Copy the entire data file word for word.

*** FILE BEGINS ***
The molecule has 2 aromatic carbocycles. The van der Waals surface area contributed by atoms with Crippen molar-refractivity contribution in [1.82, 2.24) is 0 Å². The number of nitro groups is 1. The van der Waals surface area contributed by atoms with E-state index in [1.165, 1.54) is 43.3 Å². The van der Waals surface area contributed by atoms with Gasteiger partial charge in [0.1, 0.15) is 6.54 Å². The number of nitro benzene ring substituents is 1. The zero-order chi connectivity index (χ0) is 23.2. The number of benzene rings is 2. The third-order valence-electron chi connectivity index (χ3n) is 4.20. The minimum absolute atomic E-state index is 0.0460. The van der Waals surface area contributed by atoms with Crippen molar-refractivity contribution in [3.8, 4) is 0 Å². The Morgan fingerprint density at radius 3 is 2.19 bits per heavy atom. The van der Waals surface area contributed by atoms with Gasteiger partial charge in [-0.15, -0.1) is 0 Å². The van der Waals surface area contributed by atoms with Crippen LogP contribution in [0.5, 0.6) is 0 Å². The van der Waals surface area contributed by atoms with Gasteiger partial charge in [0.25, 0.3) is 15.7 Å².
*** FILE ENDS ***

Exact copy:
The molecule has 2 aromatic carbocycles. The van der Waals surface area contributed by atoms with Crippen molar-refractivity contribution in [1.82, 2.24) is 0 Å². The number of nitro groups is 1. The van der Waals surface area contributed by atoms with E-state index in [1.165, 1.54) is 43.3 Å². The van der Waals surface area contributed by atoms with Gasteiger partial charge in [0.1, 0.15) is 6.54 Å². The number of nitro benzene ring substituents is 1. The zero-order chi connectivity index (χ0) is 23.2. The number of benzene rings is 2. The third-order valence-electron chi connectivity index (χ3n) is 4.20. The minimum absolute atomic E-state index is 0.0460. The van der Waals surface area contributed by atoms with Crippen molar-refractivity contribution in [3.8, 4) is 0 Å². The Morgan fingerprint density at radius 3 is 2.19 bits per heavy atom. The van der Waals surface area contributed by atoms with Gasteiger partial charge in [-0.15, -0.1) is 0 Å². The van der Waals surface area contributed by atoms with Crippen LogP contribution in [0.5, 0.6) is 0 Å². The van der Waals surface area contributed by atoms with Gasteiger partial charge in [0.25, 0.3) is 15.7 Å².